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Names of units.
 

Names of units.
by David Short on 05/29/03 at 02:00:40

It would probably be a good idea if it were made clear on the site that many of the units in your tables are not special unique units but just other names for common units.

At the moment, some variants of units are given with a standard English name and then something in square brackets specifying the type, but then other variants are listed under completely different names, usually the word for the unit in the local language.  For example, as well as the standard Imperial pound, there are "pounds [metric]" and "pounds [troy]", but then the old Dutch pound is called "pond"; the old German and Danish pound, "Pfund"; the old French pound, "livre"; the old Roman, Spanish, Portuguese and Italian pounds, "libbra" and so on.  

It is not true that each of these words refers specifically to the variant unit in each case.  That is to say, if you want to talk about, say, the Troy or Metric pound in French, you use the word livre.  In fact, if a French person says "livre", he or she is most likely to be talking about the British/American system, because in everyday life they would just use kilos.

The foreign words in the tables could be useful to find the different national versions of the units, but without making it look like these are completely different units that don't have anything to do with each other, rather than just local versions.  The lists could have such words, but use them to refer to user the unit under its English name, e.g.

Libbra (see pound)
Livre (see pound)
...
Pfund (see pound)
...
Legua (see league)

And then:

Pound [Standard/Imperial/Avoirdupois]
Pound [French ("livre")]
Pound [German ("Pfund")]
Pound [Italian ("Libbra")]
Pound [Metric]
Pound [Roman ("Libra")]
Pound [Scand. ("Pund")]
Pound [Spanish ("Libra")]
Pound [Troy]

That way, you'd have a complete list of different pounds to choose from. I think this would be more logical.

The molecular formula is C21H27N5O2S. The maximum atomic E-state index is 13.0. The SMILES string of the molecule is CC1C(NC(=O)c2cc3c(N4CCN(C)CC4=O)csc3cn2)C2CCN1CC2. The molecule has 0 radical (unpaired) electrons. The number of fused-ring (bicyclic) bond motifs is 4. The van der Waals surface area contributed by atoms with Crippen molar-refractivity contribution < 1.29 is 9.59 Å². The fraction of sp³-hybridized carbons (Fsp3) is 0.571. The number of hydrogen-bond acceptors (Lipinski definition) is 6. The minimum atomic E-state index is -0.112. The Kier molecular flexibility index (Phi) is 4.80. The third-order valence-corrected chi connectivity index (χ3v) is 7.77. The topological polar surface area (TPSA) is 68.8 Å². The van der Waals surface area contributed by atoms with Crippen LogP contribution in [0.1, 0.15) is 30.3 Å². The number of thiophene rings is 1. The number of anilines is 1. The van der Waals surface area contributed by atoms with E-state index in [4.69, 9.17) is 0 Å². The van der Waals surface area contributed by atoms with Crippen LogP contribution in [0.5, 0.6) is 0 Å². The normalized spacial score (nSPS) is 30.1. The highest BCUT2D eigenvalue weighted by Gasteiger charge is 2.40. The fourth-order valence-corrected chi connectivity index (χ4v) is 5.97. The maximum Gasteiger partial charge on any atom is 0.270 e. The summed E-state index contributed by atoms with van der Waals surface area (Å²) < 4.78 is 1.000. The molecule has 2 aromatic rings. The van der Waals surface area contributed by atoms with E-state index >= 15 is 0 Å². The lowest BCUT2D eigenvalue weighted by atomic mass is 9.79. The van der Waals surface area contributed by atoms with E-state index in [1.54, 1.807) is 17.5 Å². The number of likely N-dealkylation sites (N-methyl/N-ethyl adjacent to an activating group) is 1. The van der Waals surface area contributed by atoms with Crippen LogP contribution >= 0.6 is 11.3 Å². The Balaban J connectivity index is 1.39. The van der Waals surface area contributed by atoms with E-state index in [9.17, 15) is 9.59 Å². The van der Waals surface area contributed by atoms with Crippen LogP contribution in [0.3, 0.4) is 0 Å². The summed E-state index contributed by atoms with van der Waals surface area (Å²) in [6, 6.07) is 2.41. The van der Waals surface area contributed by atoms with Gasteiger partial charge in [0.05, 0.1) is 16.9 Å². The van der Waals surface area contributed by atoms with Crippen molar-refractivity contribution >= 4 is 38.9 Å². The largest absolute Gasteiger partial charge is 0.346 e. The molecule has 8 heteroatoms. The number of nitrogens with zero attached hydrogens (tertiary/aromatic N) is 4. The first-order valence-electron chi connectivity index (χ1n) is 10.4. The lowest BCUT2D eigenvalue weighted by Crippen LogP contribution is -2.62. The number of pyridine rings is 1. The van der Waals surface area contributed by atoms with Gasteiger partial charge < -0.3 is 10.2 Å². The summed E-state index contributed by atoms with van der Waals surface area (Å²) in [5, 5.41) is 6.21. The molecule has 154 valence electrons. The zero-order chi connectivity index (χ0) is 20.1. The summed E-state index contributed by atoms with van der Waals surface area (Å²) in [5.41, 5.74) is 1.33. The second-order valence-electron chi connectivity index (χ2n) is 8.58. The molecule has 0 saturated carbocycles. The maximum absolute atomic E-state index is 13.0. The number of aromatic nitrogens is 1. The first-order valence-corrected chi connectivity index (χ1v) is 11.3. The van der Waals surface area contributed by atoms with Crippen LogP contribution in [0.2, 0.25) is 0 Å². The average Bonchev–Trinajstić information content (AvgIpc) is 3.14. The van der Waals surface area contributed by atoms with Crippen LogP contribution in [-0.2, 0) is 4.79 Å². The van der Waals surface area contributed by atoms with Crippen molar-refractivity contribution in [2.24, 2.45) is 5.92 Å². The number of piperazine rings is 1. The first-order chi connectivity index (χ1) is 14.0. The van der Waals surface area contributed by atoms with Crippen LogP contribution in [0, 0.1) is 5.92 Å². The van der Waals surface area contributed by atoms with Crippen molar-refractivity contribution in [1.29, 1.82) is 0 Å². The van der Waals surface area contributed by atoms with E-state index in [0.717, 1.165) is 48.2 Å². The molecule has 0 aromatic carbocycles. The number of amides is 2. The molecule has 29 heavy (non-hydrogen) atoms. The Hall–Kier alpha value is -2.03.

By the way, you have "libbra" for pound is various languages.  This is incorrect.  The ancient Roman's name for the unit was Libra with one "b".  This Latin name (as in Libra, the Balance in the zodiac) is still used in Spanish and Portuguese.  Only the Italians have added an extra "b".

I've noticed you already have one example of the same unit in the lists in two different languages: you have both "hectogram" and "etto", an abreviation for "ettogrammo",  simply Italian for "hectogram".

If you don't know what all of the names of the units in your lists mean, I can tell you; I speak most of the languages involved.

Regards


Re: Names of units.
by Robert Fogt on 05/30/03 at 13:09:51

You wouldn't happen to know of a good reference book would you?

Right now I have about a dozen different sources, none of which contain everything.  Everything I do takes hours. First to find in one, then to verify in another. And some books contain much more information, which takes even longer to verify.

It would be nice to have a single, more complete, reference. Then just use the others for verification. That would speed things up greatly.  But a book like that probably only exists in the make believe world in my head.  ;D


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